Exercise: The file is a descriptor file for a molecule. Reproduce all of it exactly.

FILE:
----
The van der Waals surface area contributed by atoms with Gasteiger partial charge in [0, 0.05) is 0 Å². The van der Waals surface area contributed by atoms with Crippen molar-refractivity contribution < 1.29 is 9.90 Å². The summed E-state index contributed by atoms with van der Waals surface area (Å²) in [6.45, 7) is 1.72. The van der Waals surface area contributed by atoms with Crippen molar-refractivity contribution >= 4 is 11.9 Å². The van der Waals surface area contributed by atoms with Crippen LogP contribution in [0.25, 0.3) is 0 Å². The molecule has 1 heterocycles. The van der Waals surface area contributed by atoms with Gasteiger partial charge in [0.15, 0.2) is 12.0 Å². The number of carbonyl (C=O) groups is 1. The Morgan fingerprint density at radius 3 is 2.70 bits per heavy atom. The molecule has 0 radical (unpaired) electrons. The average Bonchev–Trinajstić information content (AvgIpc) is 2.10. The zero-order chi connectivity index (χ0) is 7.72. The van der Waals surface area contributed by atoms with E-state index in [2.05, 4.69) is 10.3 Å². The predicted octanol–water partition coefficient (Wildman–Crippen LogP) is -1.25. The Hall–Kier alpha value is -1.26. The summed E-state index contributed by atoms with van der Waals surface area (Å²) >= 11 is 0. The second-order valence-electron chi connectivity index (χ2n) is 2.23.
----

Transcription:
The van der Waals surface area contributed by atoms with Gasteiger partial charge in [0, 0.05) is 0 Å². The van der Waals surface area contributed by atoms with Crippen molar-refractivity contribution < 1.29 is 9.90 Å². The summed E-state index contributed by atoms with van der Waals surface area (Å²) in [6.45, 7) is 1.72. The van der Waals surface area contributed by atoms with Crippen molar-refractivity contribution >= 4 is 11.9 Å². The van der Waals surface area contributed by atoms with Crippen LogP contribution in [0.25, 0.3) is 0 Å². The molecule has 1 heterocycles. The van der Waals surface area contributed by atoms with Gasteiger partial charge in [0.15, 0.2) is 12.0 Å². The number of carbonyl (C=O) groups is 1. The Morgan fingerprint density at radius 3 is 2.70 bits per heavy atom. The molecule has 0 radical (unpaired) electrons. The average Bonchev–Trinajstić information content (AvgIpc) is 2.10. The zero-order chi connectivity index (χ0) is 7.72. The van der Waals surface area contributed by atoms with E-state index in [2.05, 4.69) is 10.3 Å². The predicted octanol–water partition coefficient (Wildman–Crippen LogP) is -1.25. The Hall–Kier alpha value is -1.26. The summed E-state index contributed by atoms with van der Waals surface area (Å²) >= 11 is 0. The second-order valence-electron chi connectivity index (χ2n) is 2.23.